If you are a gig worker and/or on a zero hours contract you can still get SSP, if you meet the conditions.
SSP will be paid from day one of your self-isolation, rather than from the fourth day.
If you need to provide evidence to your employer that you need to stay at home due to having symptoms of coronavirus an "Isolation Note" can be obtained from NHS 111 online.
If you live with someone that has symptoms, an "Isolation Note" can be obtained from the NHS website.
Are people who have been furloughed also eligible to apply for UC?
Yes, but whether you are eligible still depends on how much income you have.
Somebody who has been furloughed may be eligible for UC, if the 20% reduction in their salary results in the household income being low enough that you are now eligible.
But there will be many instances where this drop in earnings, although significant, still means you are earning too much to be eligible.
Can you claim UC even if you have a job but have Covid-19 or are self-isolating?
Not to begin with as you should get Statutory Sick Pay (SSP) first.
If you are an employee who needs to self-isolate, and you are not working, you should get SSP from your employer.
You can only get this if you usually earn more than £118 per week (otherwise you would get UC).
You will get this from day-one of your self-isolation.
Once your SSP runs out you can claim UC and you may also be able to claim the new-style ESA.
What happens if I usually attend face-to-face benefit assessments?
If you claim claim ESA or UC because you have an illness or disability that affects your ability to work, you normally have to attend a face-to-face assessment.
Claimants on sickness and disability benefits will not be required to attend face-to-face assessments for three months from March 16, 2020.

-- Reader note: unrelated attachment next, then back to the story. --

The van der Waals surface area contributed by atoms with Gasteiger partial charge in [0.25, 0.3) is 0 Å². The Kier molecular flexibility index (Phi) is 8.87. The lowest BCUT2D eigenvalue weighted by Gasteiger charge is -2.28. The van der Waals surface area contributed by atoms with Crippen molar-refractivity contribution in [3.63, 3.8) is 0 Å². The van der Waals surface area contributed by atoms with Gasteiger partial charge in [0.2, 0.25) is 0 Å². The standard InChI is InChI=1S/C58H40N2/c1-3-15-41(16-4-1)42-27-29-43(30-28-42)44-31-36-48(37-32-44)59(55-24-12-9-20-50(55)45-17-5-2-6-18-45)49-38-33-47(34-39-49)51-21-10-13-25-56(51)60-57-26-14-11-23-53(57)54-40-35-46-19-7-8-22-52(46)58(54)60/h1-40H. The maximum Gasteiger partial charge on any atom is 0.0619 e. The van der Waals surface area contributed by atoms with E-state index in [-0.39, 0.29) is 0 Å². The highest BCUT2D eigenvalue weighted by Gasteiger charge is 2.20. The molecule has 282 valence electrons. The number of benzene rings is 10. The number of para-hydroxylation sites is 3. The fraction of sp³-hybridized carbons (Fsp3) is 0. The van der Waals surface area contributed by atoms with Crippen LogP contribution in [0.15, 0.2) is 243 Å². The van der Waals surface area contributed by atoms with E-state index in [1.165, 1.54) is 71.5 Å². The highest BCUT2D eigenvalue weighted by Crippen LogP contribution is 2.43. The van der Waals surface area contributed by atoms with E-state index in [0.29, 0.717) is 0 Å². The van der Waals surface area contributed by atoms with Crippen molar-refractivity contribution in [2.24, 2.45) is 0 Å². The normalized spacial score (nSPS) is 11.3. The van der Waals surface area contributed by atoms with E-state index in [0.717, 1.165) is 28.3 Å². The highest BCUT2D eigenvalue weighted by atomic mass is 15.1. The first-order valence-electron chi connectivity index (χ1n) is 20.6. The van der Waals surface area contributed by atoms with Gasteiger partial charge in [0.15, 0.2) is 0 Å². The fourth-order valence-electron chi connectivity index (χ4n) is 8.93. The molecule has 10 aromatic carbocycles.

How much will I receive?
From April 6, the UK government is increasing the standard allowance in Universal Credit by £20 per week on top of a planned annual increase – this will apply to all new and existing UC claimants.
This means that for a single Universal Credit claimant (aged 25 or over), the standard allowance will increase from £317.82 to £409.89 per month.
New-style Employment and Support Allowance (ESA)
As this benefit is based on an individual’s National Insurance (NI) contributions, it will be different for each claimant.
Statutory Sick Pay
You can get £94.25 per week Statutory Sick Pay (SSP) if you’re too ill to work – it’s paid by your employer for up to 28 weeks.
How to apply
Don’t delay making a benefit claim, even if you think you may be affected by coronavirus.
You can apply for the benefits online here:
If you are eligible for Universal Credit you will need to make an appointment for your new claim interview.
This interview will take place by telephone with a work coach.
You will be given the number to call to book this appointment when you have submitted your claim.
The booking line is exceptionally busy, and your local Jobcentre will call you if they’ve seen you’ve applied online but haven’t been able to get through to get an appointment yet.